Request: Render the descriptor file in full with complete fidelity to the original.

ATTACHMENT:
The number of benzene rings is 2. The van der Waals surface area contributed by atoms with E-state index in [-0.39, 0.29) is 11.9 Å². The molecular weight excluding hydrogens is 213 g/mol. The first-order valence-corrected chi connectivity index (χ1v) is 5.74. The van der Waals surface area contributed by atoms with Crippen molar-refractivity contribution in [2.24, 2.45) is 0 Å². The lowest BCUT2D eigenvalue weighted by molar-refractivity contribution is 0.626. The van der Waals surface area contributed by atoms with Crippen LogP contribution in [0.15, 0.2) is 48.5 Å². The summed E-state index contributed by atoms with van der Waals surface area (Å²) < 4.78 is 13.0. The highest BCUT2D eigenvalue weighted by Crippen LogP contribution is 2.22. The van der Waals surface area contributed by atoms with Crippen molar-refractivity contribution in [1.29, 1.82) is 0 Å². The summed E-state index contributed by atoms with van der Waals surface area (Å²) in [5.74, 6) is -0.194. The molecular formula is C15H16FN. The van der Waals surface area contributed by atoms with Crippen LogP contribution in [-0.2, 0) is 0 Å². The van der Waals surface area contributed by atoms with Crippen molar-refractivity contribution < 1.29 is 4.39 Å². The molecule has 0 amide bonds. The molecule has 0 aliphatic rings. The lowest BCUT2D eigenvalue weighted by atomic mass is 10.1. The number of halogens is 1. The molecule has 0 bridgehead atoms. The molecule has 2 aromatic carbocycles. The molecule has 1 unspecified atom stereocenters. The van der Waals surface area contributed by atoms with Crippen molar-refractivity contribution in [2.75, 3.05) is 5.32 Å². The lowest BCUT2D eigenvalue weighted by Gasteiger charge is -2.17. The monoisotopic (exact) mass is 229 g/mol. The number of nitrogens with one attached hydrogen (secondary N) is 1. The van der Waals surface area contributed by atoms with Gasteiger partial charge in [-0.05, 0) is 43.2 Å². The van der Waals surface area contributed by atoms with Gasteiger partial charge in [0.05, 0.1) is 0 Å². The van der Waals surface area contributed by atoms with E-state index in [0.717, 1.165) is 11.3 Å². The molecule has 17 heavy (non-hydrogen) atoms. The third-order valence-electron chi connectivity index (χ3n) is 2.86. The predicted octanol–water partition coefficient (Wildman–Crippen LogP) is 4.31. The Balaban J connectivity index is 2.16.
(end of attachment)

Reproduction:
The number of benzene rings is 2. The van der Waals surface area contributed by atoms with E-state index in [-0.39, 0.29) is 11.9 Å². The molecular weight excluding hydrogens is 213 g/mol. The first-order valence-corrected chi connectivity index (χ1v) is 5.74. The van der Waals surface area contributed by atoms with Crippen molar-refractivity contribution in [2.24, 2.45) is 0 Å². The lowest BCUT2D eigenvalue weighted by molar-refractivity contribution is 0.626. The van der Waals surface area contributed by atoms with Crippen LogP contribution in [0.15, 0.2) is 48.5 Å². The summed E-state index contributed by atoms with van der Waals surface area (Å²) < 4.78 is 13.0. The highest BCUT2D eigenvalue weighted by Crippen LogP contribution is 2.22. The van der Waals surface area contributed by atoms with Crippen molar-refractivity contribution in [1.29, 1.82) is 0 Å². The summed E-state index contributed by atoms with van der Waals surface area (Å²) in [5.74, 6) is -0.194. The molecular formula is C15H16FN. The van der Waals surface area contributed by atoms with Crippen LogP contribution in [-0.2, 0) is 0 Å². The van der Waals surface area contributed by atoms with Crippen molar-refractivity contribution < 1.29 is 4.39 Å². The molecule has 0 amide bonds. The molecule has 0 aliphatic rings. The lowest BCUT2D eigenvalue weighted by atomic mass is 10.1. The number of halogens is 1. The molecule has 0 bridgehead atoms. The molecule has 2 aromatic carbocycles. The molecule has 1 unspecified atom stereocenters. The van der Waals surface area contributed by atoms with Crippen molar-refractivity contribution in [2.75, 3.05) is 5.32 Å². The lowest BCUT2D eigenvalue weighted by Gasteiger charge is -2.17. The monoisotopic (exact) mass is 229 g/mol. The number of nitrogens with one attached hydrogen (secondary N) is 1. The van der Waals surface area contributed by atoms with Gasteiger partial charge in [-0.05, 0) is 43.2 Å². The van der Waals surface area contributed by atoms with Gasteiger partial charge in [0.05, 0.1) is 0 Å². The van der Waals surface area contributed by atoms with E-state index in [0.717, 1.165) is 11.3 Å². The molecule has 17 heavy (non-hydrogen) atoms. The third-order valence-electron chi connectivity index (χ3n) is 2.86. The predicted octanol–water partition coefficient (Wildman–Crippen LogP) is 4.31. The Balaban J connectivity index is 2.16.